Coffeehouse Thread

15 posts

The @ was a bad idea...

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  • User profile image
    Dodo

    Helpdesk: Hello, how may I help you?
    Customer: I'm writing an email for my first time.
    Helpdesk: Okay, and where do you have difficulties?
    Customer: It's with the address of my friend. I can find the 'a' but I don't know how to draw this circle around it.

  • User profile image
    Massif

    Along with the "Any" key.

    Also, curiously, the at sign is unique in having no name other than the clumsy multi-word phrase "the at sign".

  • User profile image
    Dodo

    Massif wrote:
    Along with the "Any" key.
    That one's resolved with graphical user interfaces now. And even if it were to be there, you need to press a key it's changed to 'space bar' in most cases. Smiley

  • User profile image
    evildictait​or

    Massif wrote:
    Along with the "Any" key.

    Also, curiously, the at sign is unique in having no name other than the clumsy multi-word phrase "the at sign".


    It's the "at" key.

    It's no more complicated than the key which produces the letter 'b' : the "b" key. Excepting only "up", isn't it the only key which is uniquely expressed in two letters? (not including function keys)

  • User profile image
    Massif

    You miss my point, which is that the @ symbol doesn't have a proper name.

    Unlike, say ~ (tilde) & (ampersand) and all the others, even though I don't know them.

    Whereas @ is only known by the phrase "the at symbol" because it represents "at". It doesn't actually have a name per-se. (Kinda like & isn't called "the and sign" it's called an ampersand. It's a typographical anomaly, not something to get all het up about though.)

  • User profile image
    dahat

    Massif wrote:
    Along with the "Any" key.


    Bah! It was a good keyboard!

  • User profile image
    yabada
  • User profile image
    GoddersUK

    EDIT: Bah... I was beaten too it.

    Correction.

    In English it's called "commercial at".

    In other languages:

    • In Basque it is called a bildua ("rounded a")
    • In Belarusian it's called "сьлімак" ("helix", "snail")
    • In Bulgarian it is called кльомба ("klyomba", means nothing else) or маймунско а (majmunsko a "monkey A").
    • In Catalan it is called arrova.
    • In Chinese
      • In mainland China it is quan a (圈a), meaning "circled a" or hua a (花a, lacy a).
      • In Taiwan it is xiao laoshu (小老鼠), meaning "little mouse", or laoshu hao (老鼠號, "mouse sign").
    • In Croatian it is informally called manki, coming from the local pronunciation of monkey. Curiously, the Croatian word for monkey, majmun, is not used to denote the at sign. This leads many Croatian speakers to believe that the English term for at sign is monkey causing them to misuse the word when communicating in English.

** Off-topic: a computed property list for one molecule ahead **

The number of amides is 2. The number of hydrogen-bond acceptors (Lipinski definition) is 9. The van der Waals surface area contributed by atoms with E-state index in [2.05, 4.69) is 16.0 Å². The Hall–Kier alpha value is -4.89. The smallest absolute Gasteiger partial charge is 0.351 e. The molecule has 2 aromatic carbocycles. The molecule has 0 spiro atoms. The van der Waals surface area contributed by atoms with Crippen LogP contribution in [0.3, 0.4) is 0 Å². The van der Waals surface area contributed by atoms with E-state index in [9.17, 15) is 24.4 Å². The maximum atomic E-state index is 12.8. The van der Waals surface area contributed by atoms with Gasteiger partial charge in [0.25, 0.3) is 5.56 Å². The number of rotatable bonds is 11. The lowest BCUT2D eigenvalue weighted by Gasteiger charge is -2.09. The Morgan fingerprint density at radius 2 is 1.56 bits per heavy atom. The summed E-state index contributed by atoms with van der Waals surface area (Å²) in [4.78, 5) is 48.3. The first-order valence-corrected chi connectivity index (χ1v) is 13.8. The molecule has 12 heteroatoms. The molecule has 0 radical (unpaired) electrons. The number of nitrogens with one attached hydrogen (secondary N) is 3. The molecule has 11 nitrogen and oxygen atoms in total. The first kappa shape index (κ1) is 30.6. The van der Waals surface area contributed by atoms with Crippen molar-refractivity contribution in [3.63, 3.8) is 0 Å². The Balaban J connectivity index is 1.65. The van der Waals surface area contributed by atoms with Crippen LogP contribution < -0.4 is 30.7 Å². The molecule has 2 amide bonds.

• In Czech and Slovak it is called zavináč (rollmops).
    • In Danish it is snabel-a ("(elephant's) trunk-a").
    • In Dutch it is called apenstaartje ("little monkey-tail").
    • In Esperanto it is called ĉe-signo ("at" - for the e-mail use, with an address pronounced zamenhof ĉe esperanto punkto org), po-signo ("each" -- refers only to the mathematical use) or heliko ("snail").
    • In Faroese it is kurla (sounds "curly"), hjá ("at"), tranta and snápila ("(elephant's) trunk-a").
    • In Finnish it was originally called taksamerkki ("fee sign") or yksikköhinnan merkki ("unit price sign"), but these names are long obsolete and now rarely understood. Nowadays, it is officially ät-merkki, according to the national standardization institute SFS; frequently also spelled "at-merkki". Other names include kissanhäntä, ("cat's tail") and miukumauku ("the miaow sign").
    • In French it is arobase or arrobe or a commercial (though this is most commonly used in French-speaking Canada, and should normally only be used when quoting prices; it should always be called arobase or, better yet, arobas when in an e-mail address), and sometimes a dans le rond (a in the circle). Same origin as Spanish which could be derived from Arabic, ar-roub. Southern French speakers refer to it as le petit escargot ("little snail") due to its appearance.
    • In German it sometimes used to be referred to as Klammeraffe (meaning "spider monkey"). Klammeraffe refers to the similarity of the @ to the tail of a monkey grabbing a branch. Lately, it is mostly called at just like in English
    • In Greek, it is most often referred to as papaki (παπάκι), meaning "duckling," due to the similarity it bears with comic character designs for ducks.
    • In Greenlandic Inuit language - it is called aajusaq meaning "a-like" or "something that looks like a"
    • In Hebrew it is colloquially known as shtrudel (שטרודל). The normative term, invented by the Academy of the Hebrew Language, is krukhit (כרוכית), which is a Hebrew word for strudel.
    • In Hungarian it is officially called kukac ("worm, mite, or maggot").
    • In Icelandic it is referred to as "at merkið (the at-sign)" or "hjá" which is a direct translation of at.
    • In Indonesian it is et,a bundar, meaning "circle A".
    • In Italian it is chiocciola ("snail") or a commerciale, sometimes at (pronounced more often /ɛt/, and rarely /at/, instead of /æt/) or ad.